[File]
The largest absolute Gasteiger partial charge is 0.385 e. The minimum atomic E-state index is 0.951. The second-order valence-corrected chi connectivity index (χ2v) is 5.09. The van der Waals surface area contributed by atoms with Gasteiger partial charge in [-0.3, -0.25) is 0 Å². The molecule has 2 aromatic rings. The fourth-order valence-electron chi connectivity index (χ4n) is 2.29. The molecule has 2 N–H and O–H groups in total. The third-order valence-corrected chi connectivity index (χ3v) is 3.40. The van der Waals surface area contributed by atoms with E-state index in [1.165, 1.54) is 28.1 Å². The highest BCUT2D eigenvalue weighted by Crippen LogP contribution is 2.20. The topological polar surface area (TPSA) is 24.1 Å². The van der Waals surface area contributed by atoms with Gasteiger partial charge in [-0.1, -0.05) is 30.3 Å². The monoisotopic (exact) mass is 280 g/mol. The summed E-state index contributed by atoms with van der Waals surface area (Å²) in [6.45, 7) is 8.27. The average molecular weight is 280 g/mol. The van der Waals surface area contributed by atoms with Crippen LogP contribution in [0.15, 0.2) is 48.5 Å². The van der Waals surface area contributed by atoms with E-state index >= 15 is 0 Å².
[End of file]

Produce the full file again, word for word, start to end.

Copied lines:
The largest absolute Gasteiger partial charge is 0.385 e. The minimum atomic E-state index is 0.951. The second-order valence-corrected chi connectivity index (χ2v) is 5.09. The van der Waals surface area contributed by atoms with Gasteiger partial charge in [-0.3, -0.25) is 0 Å². The molecule has 2 aromatic rings. The fourth-order valence-electron chi connectivity index (χ4n) is 2.29. The molecule has 2 N–H and O–H groups in total. The third-order valence-corrected chi connectivity index (χ3v) is 3.40. The van der Waals surface area contributed by atoms with E-state index in [1.165, 1.54) is 28.1 Å². The highest BCUT2D eigenvalue weighted by Crippen LogP contribution is 2.20. The topological polar surface area (TPSA) is 24.1 Å². The van der Waals surface area contributed by atoms with Gasteiger partial charge in [-0.1, -0.05) is 30.3 Å². The monoisotopic (exact) mass is 280 g/mol. The summed E-state index contributed by atoms with van der Waals surface area (Å²) in [6.45, 7) is 8.27. The average molecular weight is 280 g/mol. The van der Waals surface area contributed by atoms with Crippen LogP contribution in [0.15, 0.2) is 48.5 Å². The van der Waals surface area contributed by atoms with E-state index >= 15 is 0 Å².